Then they go back to the law and see if there is a way to backfill their decision with legal arguments. They might have to reach pretty far afield to do this, but luckily they have something called precedent that they can rely on. This means that if they can’t find anything anywhere in the law to support their arguments, they can go find some argument that some other court made and use that instead of using the law. Failing that, they can look outside of American law. Whatever it takes, they find a way to backfill their logic.

      Then poof! Magically up is down, left is right… congress shall make no law gets invisible parentheticals like “unless it is really important”.

      One you understand this, it all becomes clear. Suddenly you can understand how a judge will rule that the law says exactly the opposite of what the words on the page mean.

  2. The Supreme Court is wong.

    Only sometimes.

    1. Our teacher once read to us Roald Dahl, where he had a joke that China had so many Wings and Wongs, every time you Wing you get the Wong number.

      Imagine a teacher reading that today. The teacher would be thrown on top of a bonfire of Dahl books.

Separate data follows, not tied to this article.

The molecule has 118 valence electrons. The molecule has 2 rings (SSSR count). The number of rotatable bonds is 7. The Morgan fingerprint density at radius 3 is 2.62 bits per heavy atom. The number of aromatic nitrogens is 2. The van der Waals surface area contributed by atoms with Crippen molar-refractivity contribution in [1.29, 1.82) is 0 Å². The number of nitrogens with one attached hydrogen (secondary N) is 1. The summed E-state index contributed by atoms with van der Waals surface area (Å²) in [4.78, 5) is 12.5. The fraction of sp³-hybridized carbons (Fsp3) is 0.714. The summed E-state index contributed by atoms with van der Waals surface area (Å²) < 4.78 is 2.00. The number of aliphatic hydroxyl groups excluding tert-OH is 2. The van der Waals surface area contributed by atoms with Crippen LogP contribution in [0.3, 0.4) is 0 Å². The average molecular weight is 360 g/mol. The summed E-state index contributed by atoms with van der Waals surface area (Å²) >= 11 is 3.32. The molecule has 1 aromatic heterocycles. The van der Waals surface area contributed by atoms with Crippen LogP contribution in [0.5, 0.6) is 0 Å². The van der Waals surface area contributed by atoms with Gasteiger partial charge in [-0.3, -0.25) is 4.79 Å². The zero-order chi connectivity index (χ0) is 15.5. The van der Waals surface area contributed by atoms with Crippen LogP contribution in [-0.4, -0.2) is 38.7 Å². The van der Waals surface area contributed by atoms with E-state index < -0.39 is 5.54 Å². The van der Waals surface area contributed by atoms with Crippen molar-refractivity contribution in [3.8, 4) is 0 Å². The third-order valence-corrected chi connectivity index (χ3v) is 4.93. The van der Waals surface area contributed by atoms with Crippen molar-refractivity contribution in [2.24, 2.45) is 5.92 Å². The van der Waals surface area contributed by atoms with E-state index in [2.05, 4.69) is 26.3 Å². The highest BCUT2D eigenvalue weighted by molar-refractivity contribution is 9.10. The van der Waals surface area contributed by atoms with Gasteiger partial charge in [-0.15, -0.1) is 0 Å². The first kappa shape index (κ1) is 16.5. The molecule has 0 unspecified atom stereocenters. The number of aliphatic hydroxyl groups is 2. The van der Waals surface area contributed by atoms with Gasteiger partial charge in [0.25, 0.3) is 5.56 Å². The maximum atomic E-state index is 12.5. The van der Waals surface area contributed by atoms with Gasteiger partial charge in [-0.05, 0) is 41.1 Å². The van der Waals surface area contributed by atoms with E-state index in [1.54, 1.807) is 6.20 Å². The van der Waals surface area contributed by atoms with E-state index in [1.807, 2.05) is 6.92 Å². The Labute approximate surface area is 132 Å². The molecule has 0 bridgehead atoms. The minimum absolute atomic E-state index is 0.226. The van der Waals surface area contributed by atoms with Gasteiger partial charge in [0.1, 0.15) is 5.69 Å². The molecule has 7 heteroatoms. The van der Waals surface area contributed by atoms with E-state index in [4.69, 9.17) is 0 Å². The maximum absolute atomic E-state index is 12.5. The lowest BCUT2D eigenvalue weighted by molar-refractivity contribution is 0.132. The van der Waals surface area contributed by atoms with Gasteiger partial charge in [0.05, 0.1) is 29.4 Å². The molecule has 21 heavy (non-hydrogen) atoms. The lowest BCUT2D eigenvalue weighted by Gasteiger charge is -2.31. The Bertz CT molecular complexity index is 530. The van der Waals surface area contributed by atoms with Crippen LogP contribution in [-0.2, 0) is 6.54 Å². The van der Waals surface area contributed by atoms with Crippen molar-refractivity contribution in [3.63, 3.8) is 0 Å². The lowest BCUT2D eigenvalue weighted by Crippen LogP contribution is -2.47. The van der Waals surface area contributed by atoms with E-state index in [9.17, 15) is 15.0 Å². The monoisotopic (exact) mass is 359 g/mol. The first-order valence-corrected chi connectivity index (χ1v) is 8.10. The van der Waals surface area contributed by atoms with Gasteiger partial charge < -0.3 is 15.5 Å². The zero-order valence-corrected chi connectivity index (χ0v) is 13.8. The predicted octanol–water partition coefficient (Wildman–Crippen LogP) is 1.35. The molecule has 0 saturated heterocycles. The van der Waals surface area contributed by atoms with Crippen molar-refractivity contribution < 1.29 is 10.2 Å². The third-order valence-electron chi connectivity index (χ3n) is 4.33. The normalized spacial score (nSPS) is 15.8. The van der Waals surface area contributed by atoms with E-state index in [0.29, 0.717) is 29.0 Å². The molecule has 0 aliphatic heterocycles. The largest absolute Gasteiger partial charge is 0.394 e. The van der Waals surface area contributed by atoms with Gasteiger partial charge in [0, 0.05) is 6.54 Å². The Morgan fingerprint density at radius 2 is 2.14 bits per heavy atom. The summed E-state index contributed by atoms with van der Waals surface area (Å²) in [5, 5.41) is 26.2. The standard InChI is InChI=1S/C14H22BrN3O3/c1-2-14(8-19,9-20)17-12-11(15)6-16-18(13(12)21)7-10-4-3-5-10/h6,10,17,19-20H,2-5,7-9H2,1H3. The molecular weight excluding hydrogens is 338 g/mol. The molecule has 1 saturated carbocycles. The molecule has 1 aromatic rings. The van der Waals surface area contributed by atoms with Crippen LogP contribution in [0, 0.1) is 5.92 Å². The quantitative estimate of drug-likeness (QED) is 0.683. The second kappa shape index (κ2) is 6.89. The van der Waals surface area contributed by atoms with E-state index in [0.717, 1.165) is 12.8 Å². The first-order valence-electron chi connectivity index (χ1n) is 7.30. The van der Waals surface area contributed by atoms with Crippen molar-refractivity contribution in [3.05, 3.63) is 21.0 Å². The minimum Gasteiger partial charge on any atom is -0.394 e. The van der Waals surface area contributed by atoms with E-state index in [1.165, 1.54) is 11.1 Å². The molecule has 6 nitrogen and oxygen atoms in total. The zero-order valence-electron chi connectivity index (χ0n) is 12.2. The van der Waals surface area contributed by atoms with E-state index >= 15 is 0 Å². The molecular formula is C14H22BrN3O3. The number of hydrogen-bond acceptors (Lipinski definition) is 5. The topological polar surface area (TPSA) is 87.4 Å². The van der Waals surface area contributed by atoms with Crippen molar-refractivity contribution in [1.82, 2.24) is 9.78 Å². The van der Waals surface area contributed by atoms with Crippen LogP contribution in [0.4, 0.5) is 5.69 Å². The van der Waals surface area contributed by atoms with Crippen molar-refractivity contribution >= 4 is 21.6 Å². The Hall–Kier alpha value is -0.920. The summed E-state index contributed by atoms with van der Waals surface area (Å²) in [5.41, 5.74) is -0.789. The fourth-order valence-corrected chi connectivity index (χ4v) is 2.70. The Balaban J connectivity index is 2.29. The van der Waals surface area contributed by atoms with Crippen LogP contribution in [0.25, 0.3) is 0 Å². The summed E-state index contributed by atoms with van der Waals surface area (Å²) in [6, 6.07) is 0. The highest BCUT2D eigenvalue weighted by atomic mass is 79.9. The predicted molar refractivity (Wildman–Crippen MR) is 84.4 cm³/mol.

1. What an “Ah, so”!

        1. A Fukien ah so.

  3. Do the feds think he should be executed twice?

    Yes, perferrably by different means. I mean lethal injection won’t work so well after the first execution, but hanging, firing squad and the electric chair will have some effect on the corpse.

    1. If they don’t exhume the body and execute it again, how can the poor little US Attorneys get enough media coverage to kickstart their own runs for Congress?

    2. I suppose they could execute him by firing squad with both state and federal goons at the trigger. That way they could all have something to masturbate to when they go home safely that night.

  4. The Feds are definitely out line.

    That said, I hope South Carolina draws and quarters the piece of shit.

    1. That’s what I thought last night. How about South Carolina gets the arms and the Feds get the legs!